As burn pits sicken troops, new legislation is introduced to study them

Matt Saintsing
May 02, 2018 - 1:12 pm

Photo by Petty Officer 1st Class Carmichael Yepez

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If you’ve spent any time in Iraq or Afghanistan over the past, oh, say decade and a half, you absolutely know about burn pits.

In fact, over 140,000 service members and veterans have reported some exposure to burn pits and toxic airborne chemicals, stretching back to Operation Desert Storm, but a new bipartisan bill introduced Tuesday, would study exposure in service members, in the hopes the VA could eventually the treat service connected ailments.

The Burn Pits Accountability Act, introduced by Reps. Brian Mast (R-Fla.) and Tulsi Gabbard (D-Hi.), would investigate service member’s exposure to open burn pits and study the impact of breathing in particles after burning everything from trash, to human waste. We already know it can cause serious and potentially life-threatening health problems, including rarer forms of cancer, lung disease, and neurological problems.

“When I was serving in Afghanistan, trash and human waste were often burned in open air pits,” Mast said. “I think it’s quickly becoming clear that these burn pits are emerging as the Agent Orange of my generation.”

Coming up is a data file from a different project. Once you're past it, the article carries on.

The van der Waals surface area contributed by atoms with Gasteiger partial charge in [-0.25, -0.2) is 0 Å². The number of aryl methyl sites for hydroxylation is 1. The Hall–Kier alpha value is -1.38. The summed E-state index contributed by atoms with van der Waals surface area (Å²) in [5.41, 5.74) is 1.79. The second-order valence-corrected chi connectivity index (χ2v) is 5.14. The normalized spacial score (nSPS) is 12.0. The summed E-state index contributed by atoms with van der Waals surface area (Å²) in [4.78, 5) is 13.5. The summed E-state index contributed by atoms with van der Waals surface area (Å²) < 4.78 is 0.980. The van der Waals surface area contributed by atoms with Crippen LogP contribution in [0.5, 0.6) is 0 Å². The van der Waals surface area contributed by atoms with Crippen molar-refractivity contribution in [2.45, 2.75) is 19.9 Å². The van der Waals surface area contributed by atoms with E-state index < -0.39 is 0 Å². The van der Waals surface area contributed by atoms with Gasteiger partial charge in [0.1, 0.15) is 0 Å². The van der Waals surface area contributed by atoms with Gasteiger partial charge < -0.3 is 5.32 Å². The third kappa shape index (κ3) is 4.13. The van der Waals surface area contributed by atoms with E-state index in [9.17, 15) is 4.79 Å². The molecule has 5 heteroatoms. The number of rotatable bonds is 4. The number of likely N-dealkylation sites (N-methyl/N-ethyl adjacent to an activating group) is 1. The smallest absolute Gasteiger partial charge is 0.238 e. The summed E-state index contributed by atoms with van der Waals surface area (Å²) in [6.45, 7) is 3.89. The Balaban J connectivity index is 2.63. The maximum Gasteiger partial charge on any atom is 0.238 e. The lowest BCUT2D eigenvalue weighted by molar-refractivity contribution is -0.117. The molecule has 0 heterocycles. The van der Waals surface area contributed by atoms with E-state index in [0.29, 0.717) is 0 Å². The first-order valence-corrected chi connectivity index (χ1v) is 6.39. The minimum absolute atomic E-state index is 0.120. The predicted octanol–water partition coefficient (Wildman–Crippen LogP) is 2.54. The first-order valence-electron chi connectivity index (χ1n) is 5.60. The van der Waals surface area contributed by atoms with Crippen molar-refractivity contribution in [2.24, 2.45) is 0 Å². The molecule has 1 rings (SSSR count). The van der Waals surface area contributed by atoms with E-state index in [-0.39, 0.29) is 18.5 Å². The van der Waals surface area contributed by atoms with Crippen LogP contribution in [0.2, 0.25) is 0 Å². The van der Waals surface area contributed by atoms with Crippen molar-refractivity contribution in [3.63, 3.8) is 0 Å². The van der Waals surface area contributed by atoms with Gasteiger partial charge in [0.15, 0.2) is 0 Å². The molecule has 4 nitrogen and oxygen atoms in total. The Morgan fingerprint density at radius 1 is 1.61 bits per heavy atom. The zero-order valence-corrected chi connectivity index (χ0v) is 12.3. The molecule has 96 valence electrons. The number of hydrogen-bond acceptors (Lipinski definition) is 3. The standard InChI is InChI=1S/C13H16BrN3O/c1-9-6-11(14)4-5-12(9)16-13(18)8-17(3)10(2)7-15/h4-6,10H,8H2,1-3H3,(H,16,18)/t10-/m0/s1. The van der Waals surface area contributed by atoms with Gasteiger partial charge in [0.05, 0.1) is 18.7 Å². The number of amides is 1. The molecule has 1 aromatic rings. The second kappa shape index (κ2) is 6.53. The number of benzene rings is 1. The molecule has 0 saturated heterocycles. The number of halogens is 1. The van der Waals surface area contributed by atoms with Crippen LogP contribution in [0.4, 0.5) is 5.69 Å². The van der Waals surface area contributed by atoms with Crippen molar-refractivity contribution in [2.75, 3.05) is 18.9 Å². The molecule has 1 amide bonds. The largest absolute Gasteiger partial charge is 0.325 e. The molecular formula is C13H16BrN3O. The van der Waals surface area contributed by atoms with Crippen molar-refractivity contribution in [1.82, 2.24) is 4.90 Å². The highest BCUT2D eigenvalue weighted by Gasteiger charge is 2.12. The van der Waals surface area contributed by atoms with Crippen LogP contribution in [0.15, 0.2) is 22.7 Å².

The proposed legislation would require the Secretary of Defense to record whether service members have ever been stationed where open burn pits were used. It also would enroll any service member who was found to have been around burn pits in the Department of Veterans Affairs’ Airborne Hazards and Open Burn Pit Registry.

Both the Secretaries of Defense and Veterans Affairs would also be required to share any information related to burn pit exposure with each other.

“Whether serving in Iraq or Afghanistan, our post-9/11 veterans were exposed to open-air burn pits, often for many hours a day,” added Gabbard. 

“Some veterans who I deployed with are now falling sick with cancer and other illnesses. But, there is no research and data about exposure to burn pits and other toxic chemicals, and how they have impacted the health and well-being of our servicemembers and their families," she said.

The bill is supported by Iraq and Afghanistan Veterans of America (IAVA).

“Burn pits are one of the most critical issues facing our generation of veterans,” said IAVA Founder and CEO Paul Reickhoff.

“IAVA members nationwide are deeply concerned and incredibly focused on this issue. Increasing accountability at the DoD for servicemembers’ toxic exposures is long overdue. The introduction of this historic legislation is welcomed news for our community of over 3 million veterans that have fought in our nation’s wars since 9/11.”